The same kind of approach was taken during the couple of home cooked dinners we went to. Multiple courses (including soups, dessert and then tea and cake), lots of exotic dishes (like, uh, prawns) and good all round conversation to boot. Full marks to the South African host then.
The times we chose to, you know, pay someone to feed us didn't disappoint either. The Thais and Italians were of a standard fair, but the fish restaurants were pretty darned amazing - apart from the fish and chips we ate in Cape Town which although good, I reckon I could have done better in the UK. Oh and I don't think I'd have been able to sample a halal ostrich steak in any of the other places I plan to travel to.
Which brings us to Spur. This is a chain of steak houses which we were told we just had to visit - we reluctantly managed to squeeze in a session for our final lunch before heading to the airport and I'm glad we did. I'm not even a big fan of steak and the like, but the ribs I had there were awesome.
I must contest the claim that fruit is better in South Africa. It was standard fare; I'd even say that the fruit in my home is of a better quality. Still, I was happy that it was so available.
Finally there was the junk food: namely the Crystal Steak Sandwiches, the Bunny Chows, the Gatsbies(?) and the Akhalwayas. However these little bundles of joy deserve a post all on their own, not least because they were part of a much larger inter-city tribal contest that us Brits were supposed to judge upon.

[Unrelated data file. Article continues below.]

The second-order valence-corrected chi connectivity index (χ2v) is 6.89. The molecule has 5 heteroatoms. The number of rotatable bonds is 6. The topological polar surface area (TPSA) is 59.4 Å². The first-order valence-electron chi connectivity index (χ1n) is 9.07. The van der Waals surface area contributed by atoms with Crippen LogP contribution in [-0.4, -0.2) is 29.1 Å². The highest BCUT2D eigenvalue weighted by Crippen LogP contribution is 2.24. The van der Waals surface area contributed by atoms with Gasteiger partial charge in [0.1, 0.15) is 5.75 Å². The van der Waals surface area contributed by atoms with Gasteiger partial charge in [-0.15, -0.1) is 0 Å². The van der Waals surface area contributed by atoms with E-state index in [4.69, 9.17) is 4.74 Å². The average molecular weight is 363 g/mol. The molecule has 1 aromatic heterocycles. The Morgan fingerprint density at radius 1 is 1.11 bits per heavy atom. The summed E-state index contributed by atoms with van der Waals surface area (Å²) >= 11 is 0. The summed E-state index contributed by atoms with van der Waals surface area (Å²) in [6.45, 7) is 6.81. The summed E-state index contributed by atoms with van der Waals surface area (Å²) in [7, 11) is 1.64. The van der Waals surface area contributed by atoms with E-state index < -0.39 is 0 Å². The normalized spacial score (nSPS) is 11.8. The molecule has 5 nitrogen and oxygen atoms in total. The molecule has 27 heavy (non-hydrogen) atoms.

Saturday, May 8
I guess it was fitting to have our final braai on our final night in South Africa. But this wasn't like any of the others we had had the pleasure to attend: here, a single host had opened her home not only to everyone we had met in Joburg but even some we had come across in Durban and Cape Town. I didn't manage to get a proper count but apparently over 35 people had been invited. I won't bang on about the food having been awesome, because by now that was just a given.
It was good to once again meet some of the new friends I had made, some who I'd be seeing for the last time. There was also a host of others who I hadn't seen before but had been told about. As is often the case with such events there wasn't enough time to have a quality conversation with everyone I wanted to, but I guess that's what happens when you sacrifice intimacy for numbers.
Despite clearly always being the third musketeer in the group I was travelling with I did feel a bit flattered that the locals were going to so much effort. In some ways it was just the final and definitive example of how extremely hospital the guys over here have been and exactly how well we had been looked after during our stay. We didn't feel like strangers from a far land, but old friends who were staying with family.
It's all the more upsetting that we'll be leaving tomorrow.
Although I was well aware of the whole South African Muslim Blogosphere (and do in fact take credit in some obscurely perverse way for linking it to some parts of the UK), I never really felt myself as a part of it. This was partly out of laziness and a lack of space in my feed reader - there's only so many blogs one can read after all. But in the main this was actually due to my own hang ups and insecurities regarding online relationships. I'm just going to say it: I find it weird having friends with whom you only communicate via Twitter and blog comments.
Don't get me wrong. Peeing contests aside, I've been doing this Internet thing for a long time now, be it IRC and newsgroups in the mid-nineties, the BBC Asianlife Messageboards (sigh) earlier on in this decade or even this whole blog thing that's currently all the rage. I've met more than a few wonderful people via the Internet and I do understand that you can build pretty solid relationships that have their origins in the ether.